Re: [PATCH v2 0/3] support for broken memory modules (BadRAM)
From: Nancy Yuen
Date: Wed Jun 22 2011 - 14:12:05 EST
I haven't had time to submit the patches, though it's on my todo list.
On Wed, Jun 22, 2011 at 11:09, Randy Dunlap <rdunlap@xxxxxxxxxxxx> wrote:
> On Wed, 22 Jun 2011 11:00:34 -0700 Andrew Morton wrote:
>> On Wed, 22 Jun 2011 13:18:51 +0200 Stefan Assmann <sassmann@xxxxxxxxx> wrote:
>> > Following the RFC for the BadRAM feature here's the updated version with
>> > spelling fixes, thanks go to Randy Dunlap. Also the code is now less verbose,
>> > as requested by Andi Kleen.
>> > v2 with even more spelling fixes suggested by Randy.
>> > Patches are against vanilla 2.6.39.
>> > The idea is to allow the user to specify RAM addresses that shouldn't be
>> > touched by the OS, because they are broken in some way. Not all machines have
>> > hardware support for hwpoison, ECC RAM, etc, so here's a solution that allows to
>> > use bitmasks to mask address patterns with the new "badram" kernel command line
>> > parameter.
>> > Memtest86 has an option to generate these patterns since v2.3 so the only thing
>> > for the user to do should be:
>> > - run Memtest86
>> > - note down the pattern
>> > - add badram=<pattern> to the kernel command line
>> > The concerning pages are then marked with the hwpoison flag and thus won't be
>> > used by the memory managment system.
>> The google kernel has a similar capability. I asked Nancy to comment
>> on these patches and she said:
>> : One, the bad addresses are passed via the kernel command line, which
>> : has a limited length. It's okay if the addresses can be fit into a
>> : pattern, but that's not necessarily the case in the google kernel. And
>> : even with patterns, the limit on the command line length limits the
>> : number of patterns that user can specify. Instead we use lilo to pass
>> : a file containing the bad pages in e820 format to the kernel.
>> : Second, the BadRAM patch expands the address patterns from the command
>> : line into individual entries in the kernel's e820 table. The e820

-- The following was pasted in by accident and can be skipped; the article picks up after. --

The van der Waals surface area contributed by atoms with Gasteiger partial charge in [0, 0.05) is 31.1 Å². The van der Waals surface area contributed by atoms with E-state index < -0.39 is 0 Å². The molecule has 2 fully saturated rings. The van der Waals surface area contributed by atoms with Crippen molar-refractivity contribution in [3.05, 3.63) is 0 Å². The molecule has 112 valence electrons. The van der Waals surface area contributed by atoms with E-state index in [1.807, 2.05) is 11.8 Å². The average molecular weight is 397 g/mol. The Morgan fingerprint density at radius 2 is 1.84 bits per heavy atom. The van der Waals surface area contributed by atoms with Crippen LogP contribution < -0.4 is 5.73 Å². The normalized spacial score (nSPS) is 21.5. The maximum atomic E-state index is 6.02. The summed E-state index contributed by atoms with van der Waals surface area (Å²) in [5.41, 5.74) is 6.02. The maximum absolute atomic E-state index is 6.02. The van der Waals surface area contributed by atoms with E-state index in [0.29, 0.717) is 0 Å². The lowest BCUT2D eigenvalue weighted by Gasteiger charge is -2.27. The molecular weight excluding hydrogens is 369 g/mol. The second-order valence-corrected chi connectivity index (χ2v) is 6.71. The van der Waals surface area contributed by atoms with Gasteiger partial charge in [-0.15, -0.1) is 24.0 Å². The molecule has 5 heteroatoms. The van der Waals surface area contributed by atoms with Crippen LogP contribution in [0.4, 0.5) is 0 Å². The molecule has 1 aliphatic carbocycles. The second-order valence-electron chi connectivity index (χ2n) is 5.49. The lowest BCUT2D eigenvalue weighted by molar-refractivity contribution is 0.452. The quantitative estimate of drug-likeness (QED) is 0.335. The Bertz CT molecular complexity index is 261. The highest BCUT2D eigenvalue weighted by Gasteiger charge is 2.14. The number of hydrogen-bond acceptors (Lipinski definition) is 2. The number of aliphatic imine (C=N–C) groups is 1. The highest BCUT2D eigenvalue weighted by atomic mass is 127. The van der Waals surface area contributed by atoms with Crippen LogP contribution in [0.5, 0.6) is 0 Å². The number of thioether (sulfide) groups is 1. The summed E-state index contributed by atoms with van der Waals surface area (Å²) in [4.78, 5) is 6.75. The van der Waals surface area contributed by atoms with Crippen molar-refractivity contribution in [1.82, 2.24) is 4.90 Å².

>> : table is a fixed buffer that supports a very small, hard coded number
>> : of entries (128). We require a much larger number of entries (on
>> : the order of a few thousand), so much of the google kernel patch deals
>> : with expanding the e820 table. Also, with the BadRAM patch, entries
>> : that don't fit in the table are silently dropped and this isn't
>> : appropriate for us.
>> : Another caveat of mapping out too much bad memory in general. If too
>> : much memory is removed from low memory, a system may not boot. We
>> : solve this by generating good maps. Our userspace tools do not map out
>> : memory below a certain limit, and it verifies against a system's iomap
>> : that only addresses from memory is mapped out.
>> I have a couple of thoughts here:
>> - If this patchset is merged and a major user such as google is
>> unable to use it and has to continue to carry a separate patch then
>> that's a regrettable situation for the upstream kernel.
>> - Google's is, afaik, the largest use case we know of: zillions of
>> machines for a number of years. And this real-world experience tells
>> us that the badram patchset has shortcomings. Shortcomings which we
>> can expect other users to experience.
>> So. What are your thoughts on these issues?
> Good comments, so where is google's patch submittal?
> *** Remember to use Documentation/SubmitChecklist when testing your code ***
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